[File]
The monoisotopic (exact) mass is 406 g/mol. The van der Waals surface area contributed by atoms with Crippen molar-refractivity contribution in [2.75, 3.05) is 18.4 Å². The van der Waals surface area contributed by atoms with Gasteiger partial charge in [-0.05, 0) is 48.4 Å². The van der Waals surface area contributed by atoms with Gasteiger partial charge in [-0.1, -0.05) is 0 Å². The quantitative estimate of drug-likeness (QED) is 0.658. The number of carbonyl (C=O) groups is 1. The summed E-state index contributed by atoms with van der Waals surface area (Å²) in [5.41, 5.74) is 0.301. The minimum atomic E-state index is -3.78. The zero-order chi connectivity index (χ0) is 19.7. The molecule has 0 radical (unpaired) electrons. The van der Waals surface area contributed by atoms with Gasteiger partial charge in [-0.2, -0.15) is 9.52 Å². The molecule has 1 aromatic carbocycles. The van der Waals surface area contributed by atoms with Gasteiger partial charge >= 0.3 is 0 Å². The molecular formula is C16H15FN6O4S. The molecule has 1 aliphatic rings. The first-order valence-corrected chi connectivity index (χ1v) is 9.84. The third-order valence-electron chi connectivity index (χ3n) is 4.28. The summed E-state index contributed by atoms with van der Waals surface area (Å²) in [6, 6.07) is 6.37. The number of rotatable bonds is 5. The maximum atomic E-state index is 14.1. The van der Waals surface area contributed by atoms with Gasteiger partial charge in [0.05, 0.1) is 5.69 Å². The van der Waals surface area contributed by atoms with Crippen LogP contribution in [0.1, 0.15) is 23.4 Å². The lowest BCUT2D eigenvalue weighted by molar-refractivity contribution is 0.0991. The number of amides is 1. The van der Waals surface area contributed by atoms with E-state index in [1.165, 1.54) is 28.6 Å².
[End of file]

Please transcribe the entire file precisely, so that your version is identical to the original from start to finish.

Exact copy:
The monoisotopic (exact) mass is 406 g/mol. The van der Waals surface area contributed by atoms with Crippen molar-refractivity contribution in [2.75, 3.05) is 18.4 Å². The van der Waals surface area contributed by atoms with Gasteiger partial charge in [-0.05, 0) is 48.4 Å². The van der Waals surface area contributed by atoms with Gasteiger partial charge in [-0.1, -0.05) is 0 Å². The quantitative estimate of drug-likeness (QED) is 0.658. The number of carbonyl (C=O) groups is 1. The summed E-state index contributed by atoms with van der Waals surface area (Å²) in [5.41, 5.74) is 0.301. The minimum atomic E-state index is -3.78. The zero-order chi connectivity index (χ0) is 19.7. The molecule has 0 radical (unpaired) electrons. The van der Waals surface area contributed by atoms with Gasteiger partial charge in [-0.2, -0.15) is 9.52 Å². The molecule has 1 aromatic carbocycles. The van der Waals surface area contributed by atoms with Gasteiger partial charge >= 0.3 is 0 Å². The molecular formula is C16H15FN6O4S. The molecule has 1 aliphatic rings. The first-order valence-corrected chi connectivity index (χ1v) is 9.84. The third-order valence-electron chi connectivity index (χ3n) is 4.28. The summed E-state index contributed by atoms with van der Waals surface area (Å²) in [6, 6.07) is 6.37. The number of rotatable bonds is 5. The maximum atomic E-state index is 14.1. The van der Waals surface area contributed by atoms with Gasteiger partial charge in [0.05, 0.1) is 5.69 Å². The van der Waals surface area contributed by atoms with Crippen LogP contribution in [0.1, 0.15) is 23.4 Å². The lowest BCUT2D eigenvalue weighted by molar-refractivity contribution is 0.0991. The number of amides is 1. The van der Waals surface area contributed by atoms with E-state index in [1.165, 1.54) is 28.6 Å².